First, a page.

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Pencil drawing of a sensor actually is a sensor

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Posted March 4, 2014
Pencil drawing of a sensor actually is a sensor
A pencil-on-paper PZR sensor with an integrated circuit for measuring the sensor’s voltage change under an applied stress. Credit: Kang ©2014 AIP Publishing
Using graphite pencils to draw on regular paper, researchers can make some very inexpensive piezoresistive (PZR) sensors. Due to the piezoresistive effect, a sensor’s resistance changes under an applied strain, allowing it to sense mechanical stress and pressure. The first of these pencil-on-paper PZR sensors was fabricated a few years ago as an alternative to silicon PZR sensors, which are costly and require sophisticated fabrication processes.

“PZR sensors can be drawn by anyone with a graphite pencil and paper,” Ting-Kuo Kang, a researcher at Cheng Shiu University in Kaohsiung City, Taiwan, told Phys.org.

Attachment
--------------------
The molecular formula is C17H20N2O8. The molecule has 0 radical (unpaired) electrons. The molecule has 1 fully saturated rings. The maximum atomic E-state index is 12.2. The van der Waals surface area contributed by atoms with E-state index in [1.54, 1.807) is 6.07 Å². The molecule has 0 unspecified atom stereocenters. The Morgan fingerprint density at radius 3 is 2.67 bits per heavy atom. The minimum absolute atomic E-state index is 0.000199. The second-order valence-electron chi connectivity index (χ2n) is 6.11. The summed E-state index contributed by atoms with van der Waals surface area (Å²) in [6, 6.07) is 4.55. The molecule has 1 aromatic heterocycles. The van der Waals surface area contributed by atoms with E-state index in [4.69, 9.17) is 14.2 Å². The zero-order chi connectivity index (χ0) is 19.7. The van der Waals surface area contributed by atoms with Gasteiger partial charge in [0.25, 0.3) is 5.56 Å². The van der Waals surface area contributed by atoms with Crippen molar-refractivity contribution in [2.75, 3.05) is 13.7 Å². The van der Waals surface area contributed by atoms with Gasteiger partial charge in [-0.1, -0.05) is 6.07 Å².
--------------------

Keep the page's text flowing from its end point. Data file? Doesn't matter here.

Although graphite PZR sensors are much easier to fabricate than silicon ones, they generally are not as sensitive because graphite’s electrical properties are not as good as those of silicon. In a new study published in Applied Physics Letters, Kang has further investigated the underlying mechanisms of graphite’s PZR properties and improved the sensitivity of graphite-based PZR sensors.

PZR sensitivity is characterized by the gauge factor (GF), which is defined as the ratio of the change in electrical resistance to the applied strain. While silicon PZR sensors have GFs above 100, the GFs of graphite PZR sensors are in the single digits.

Read more at: Phys.org

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